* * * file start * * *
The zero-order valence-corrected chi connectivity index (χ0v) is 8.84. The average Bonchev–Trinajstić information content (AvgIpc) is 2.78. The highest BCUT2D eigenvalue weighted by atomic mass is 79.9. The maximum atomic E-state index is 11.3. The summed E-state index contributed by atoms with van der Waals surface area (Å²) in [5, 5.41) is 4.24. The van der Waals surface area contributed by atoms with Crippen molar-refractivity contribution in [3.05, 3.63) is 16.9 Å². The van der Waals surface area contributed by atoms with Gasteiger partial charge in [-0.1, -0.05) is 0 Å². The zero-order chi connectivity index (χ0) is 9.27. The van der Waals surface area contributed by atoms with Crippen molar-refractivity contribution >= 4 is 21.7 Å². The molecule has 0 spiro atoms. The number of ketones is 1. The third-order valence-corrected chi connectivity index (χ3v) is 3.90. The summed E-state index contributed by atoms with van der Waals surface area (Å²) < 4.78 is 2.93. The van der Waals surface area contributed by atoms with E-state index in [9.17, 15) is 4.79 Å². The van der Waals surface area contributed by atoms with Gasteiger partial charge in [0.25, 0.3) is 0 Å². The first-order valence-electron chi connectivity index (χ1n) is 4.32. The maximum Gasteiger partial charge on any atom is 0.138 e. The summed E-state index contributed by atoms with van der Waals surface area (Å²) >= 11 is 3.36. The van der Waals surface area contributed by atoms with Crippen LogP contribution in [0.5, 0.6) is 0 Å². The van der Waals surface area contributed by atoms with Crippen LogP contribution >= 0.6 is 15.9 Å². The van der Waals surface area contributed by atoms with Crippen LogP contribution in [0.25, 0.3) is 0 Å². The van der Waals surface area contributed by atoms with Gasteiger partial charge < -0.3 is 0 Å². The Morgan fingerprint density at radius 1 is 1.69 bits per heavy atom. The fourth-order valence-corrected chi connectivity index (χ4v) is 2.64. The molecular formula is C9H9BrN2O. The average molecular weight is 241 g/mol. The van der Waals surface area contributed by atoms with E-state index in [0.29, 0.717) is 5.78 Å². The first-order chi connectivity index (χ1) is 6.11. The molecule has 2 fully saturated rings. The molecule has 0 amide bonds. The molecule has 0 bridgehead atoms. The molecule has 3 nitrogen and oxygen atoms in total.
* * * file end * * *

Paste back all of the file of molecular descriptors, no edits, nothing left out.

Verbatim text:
The zero-order valence-corrected chi connectivity index (χ0v) is 8.84. The average Bonchev–Trinajstić information content (AvgIpc) is 2.78. The highest BCUT2D eigenvalue weighted by atomic mass is 79.9. The maximum atomic E-state index is 11.3. The summed E-state index contributed by atoms with van der Waals surface area (Å²) in [5, 5.41) is 4.24. The van der Waals surface area contributed by atoms with Crippen molar-refractivity contribution in [3.05, 3.63) is 16.9 Å². The van der Waals surface area contributed by atoms with Gasteiger partial charge in [-0.1, -0.05) is 0 Å². The zero-order chi connectivity index (χ0) is 9.27. The van der Waals surface area contributed by atoms with Crippen molar-refractivity contribution >= 4 is 21.7 Å². The molecule has 0 spiro atoms. The number of ketones is 1. The third-order valence-corrected chi connectivity index (χ3v) is 3.90. The summed E-state index contributed by atoms with van der Waals surface area (Å²) < 4.78 is 2.93. The van der Waals surface area contributed by atoms with E-state index in [9.17, 15) is 4.79 Å². The van der Waals surface area contributed by atoms with Gasteiger partial charge in [0.25, 0.3) is 0 Å². The first-order valence-electron chi connectivity index (χ1n) is 4.32. The maximum Gasteiger partial charge on any atom is 0.138 e. The summed E-state index contributed by atoms with van der Waals surface area (Å²) >= 11 is 3.36. The van der Waals surface area contributed by atoms with Crippen LogP contribution in [0.5, 0.6) is 0 Å². The van der Waals surface area contributed by atoms with Crippen LogP contribution >= 0.6 is 15.9 Å². The van der Waals surface area contributed by atoms with Crippen LogP contribution in [0.25, 0.3) is 0 Å². The van der Waals surface area contributed by atoms with Gasteiger partial charge < -0.3 is 0 Å². The Morgan fingerprint density at radius 1 is 1.69 bits per heavy atom. The fourth-order valence-corrected chi connectivity index (χ4v) is 2.64. The molecular formula is C9H9BrN2O. The average molecular weight is 241 g/mol. The van der Waals surface area contributed by atoms with E-state index in [0.29, 0.717) is 5.78 Å². The first-order chi connectivity index (χ1) is 6.11. The molecule has 2 fully saturated rings. The molecule has 0 amide bonds. The molecule has 0 bridgehead atoms. The molecule has 3 nitrogen and oxygen atoms in total.